The Rotary Club of Santa Monica is one of thousands of Rotary organizations that seek to better the world through humanitarian service and educational activities.
In fact, there are Rotary clubs in more than 200 countries in the world that are continually seeking improvements at local, national, and international levels.
The stand-out element of the Rotary concept, however, is the fact that each individual Rotary club, despite the extensive amount of distance that Rotary covers around the world, has an awe-inducing amount of impact on both small and large scales.
True to its mission, the Rotary Club of Santa Monica addresses both the aspect of humanitarian service and intercultural, educational activities — all in just a typical weekly meeting.
Last Friday, Aug. 1, the Rotary Club of Santa Monica held its weekly lunch meeting at the Riviera Country Club in Pacific Palisades, its home-base meeting place since 1977.
After hearty, warm greetings were exchanged, traditional opening songs were sung, and guests and new members were introduced, the meeting commenced with President George Collins leading the order of events.
At the Rotary Club of Santa Monica, weekly meetings address ongoing and future Rotary activities, recap previous events that the Rotary was involved with, and welcome a guest speaker as well.
True to its mission, the Rotary club meeting encompassed both philanthropic services and educational opportunities.
As a part of an update, JT Waring, who has been abroad serving the people of Myanmar as a Rotary Club member, gave an announcement about a swimming pool that the Rotary organization built and finished successfully at a Christian orphanage in Myanmar that houses 118 children.
This aligns with the Rotary’s goal to further international understanding through partnerships with other countries.
Waring said that the Rotary Club of Santa Monica was the “major individual entity contributor” to the construction of the $26,000 swimming pool, which was built in order to keep the children of the orphanage off of dangerous streets. After Cyclone Nargis devastated Myanmar in 2008, the children “had lost everyone and everything.”
At the orphanage, “there weren’t very many recreational opportunities” available prior to the completion of the swimming pool. Presently, water safety instruction has been taught to all of the children, who are “thoroughly enjoying their pool.”
Waring expressed his appreciative sentiments toward the Rotary Club of Santa Monica and the members’ contributions, extending an invite to visit and see the pool and stating that he “was grateful beyond belief.”
Another significant Rotary contribution was given to the Santa Monica Family YMCA in the form of a grant award of $10,000.
Tara Pomposini, President and CEO of the Santa Monica Family YMCA, and Victor Newlove, Chair of the Board of the Santa Monica Famly YMCA, were present to accept the grant.
Pomposini highlighted the consistency of the generosity of the Rotary Club, mentioning that the first Rotary Grant the Santa Monica YMCA received was back in 1940. She said that the “generous gift” would go toward “enhancing the camp facilities,” specifically the cement Block House.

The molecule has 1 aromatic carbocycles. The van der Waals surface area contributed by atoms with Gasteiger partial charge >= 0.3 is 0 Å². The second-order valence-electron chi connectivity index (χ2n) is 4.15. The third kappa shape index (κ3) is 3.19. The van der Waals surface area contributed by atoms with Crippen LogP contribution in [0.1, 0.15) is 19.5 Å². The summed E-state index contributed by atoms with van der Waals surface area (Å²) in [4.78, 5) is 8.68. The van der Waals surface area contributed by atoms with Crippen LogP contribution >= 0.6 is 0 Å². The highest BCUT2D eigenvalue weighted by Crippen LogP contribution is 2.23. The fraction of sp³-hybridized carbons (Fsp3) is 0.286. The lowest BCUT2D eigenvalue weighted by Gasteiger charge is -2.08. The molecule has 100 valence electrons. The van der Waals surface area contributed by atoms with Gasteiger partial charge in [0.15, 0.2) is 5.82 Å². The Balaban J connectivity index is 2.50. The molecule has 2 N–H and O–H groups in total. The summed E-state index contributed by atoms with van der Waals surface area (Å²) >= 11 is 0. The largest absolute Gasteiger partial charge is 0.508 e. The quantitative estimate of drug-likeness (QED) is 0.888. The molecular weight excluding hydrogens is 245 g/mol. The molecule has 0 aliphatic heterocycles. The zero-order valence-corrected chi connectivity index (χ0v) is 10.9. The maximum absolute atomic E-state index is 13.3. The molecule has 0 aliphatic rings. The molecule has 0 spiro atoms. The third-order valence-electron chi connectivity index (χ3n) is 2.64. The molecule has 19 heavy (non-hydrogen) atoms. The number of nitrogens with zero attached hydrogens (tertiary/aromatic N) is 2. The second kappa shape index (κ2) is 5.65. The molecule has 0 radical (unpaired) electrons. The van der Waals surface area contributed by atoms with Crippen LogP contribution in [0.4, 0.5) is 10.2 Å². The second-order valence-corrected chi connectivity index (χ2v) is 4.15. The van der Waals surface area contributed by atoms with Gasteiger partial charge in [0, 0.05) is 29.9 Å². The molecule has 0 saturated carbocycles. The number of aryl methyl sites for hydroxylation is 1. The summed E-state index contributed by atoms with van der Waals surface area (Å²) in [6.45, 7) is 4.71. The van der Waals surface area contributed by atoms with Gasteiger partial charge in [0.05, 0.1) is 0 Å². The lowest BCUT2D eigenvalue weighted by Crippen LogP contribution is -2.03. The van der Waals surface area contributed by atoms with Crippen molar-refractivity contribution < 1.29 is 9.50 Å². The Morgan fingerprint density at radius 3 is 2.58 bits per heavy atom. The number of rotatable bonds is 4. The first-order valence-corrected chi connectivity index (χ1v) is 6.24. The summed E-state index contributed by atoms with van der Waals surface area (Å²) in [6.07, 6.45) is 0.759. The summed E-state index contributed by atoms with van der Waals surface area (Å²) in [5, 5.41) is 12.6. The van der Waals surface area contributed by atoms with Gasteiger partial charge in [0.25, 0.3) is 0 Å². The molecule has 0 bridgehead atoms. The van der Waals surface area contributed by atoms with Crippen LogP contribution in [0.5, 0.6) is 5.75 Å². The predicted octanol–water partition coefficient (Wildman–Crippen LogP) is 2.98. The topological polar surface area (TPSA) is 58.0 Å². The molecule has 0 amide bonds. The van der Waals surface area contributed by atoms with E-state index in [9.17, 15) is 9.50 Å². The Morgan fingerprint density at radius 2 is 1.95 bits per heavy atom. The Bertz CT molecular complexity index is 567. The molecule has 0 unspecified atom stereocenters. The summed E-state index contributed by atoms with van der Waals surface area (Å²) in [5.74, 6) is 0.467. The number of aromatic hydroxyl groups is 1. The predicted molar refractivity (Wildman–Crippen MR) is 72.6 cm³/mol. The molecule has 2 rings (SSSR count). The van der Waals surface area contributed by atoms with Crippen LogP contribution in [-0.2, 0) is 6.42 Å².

An announcement regarding the recent American Cancer Society (ACS)’s Relay for Life (RFL) held at Santa Monica College was made by Julia Miele, the executive director of the Santa Monica/Westside YWCA.
The Rotary’s participation as a RFL team was again able to make a dent in the ACS’ efforts toward finding cures and treatments for cancer, as the Rotary Rockets’ efforts brought forth a total of $4,854 as of Jul. 27.
Following the announcements and updates was the special guest speaker of the meeting, who was introduced by Laurel Rosen, President and CEO of the Santa Monica Chamber of Commerce.
Ronen Olshansky, co-founder and CEO of Cross Campus, spoke to the Rotary Club as the esteemed guest of the day.
Olshansky first explained the concept of Cross Campus, which is a company that seeks to “define a new model of office space.”
Cross Campus essentially provides an expansive and dynamic office space that offers a variety of amenities that mesh together to create a comfortable environment to help productivity levels achieve their maximum potential.
Ideal for entrepreneurs and businessmen in this day and age, Cross Campus is well-aware of the fundamental changes occurring within the corporate world and has created custom package deals for those who are interested in renting office space.
Olshansky elaborated on what the future of the office is and what kind of environment needs to be built to accommodate such changes.
As many millennials will never even work in an office or a cubicle, Olshansky observed the idea of a campus-style workplace, similar to Google and Facebook headquarters, and utilized the model as an idea of where office is going.
Leading the audience through a presentation of “500 years of office history in five minutes,” Olshansky briefly but thoroughly covered the beginnings of office at the Uffizi in Florence, Italy, to the ideas of Jay Chiat and Bloomberg near the end of the millennium.
His speech certainly educated the audience on the present stance of the office concept and corporate life, which can sometimes be vague and difficult to understand.
In a single meeting, the Rotary Club of Santa Monica accomplished its core mission of giving back and improving the world and emphasized its value of education at the same time.
Speaking at the next Friday meeting will be Steve Beauregard, who is the founder and CEO of BitCoin.
For more information, visit rotaryclubofsantamonica.org.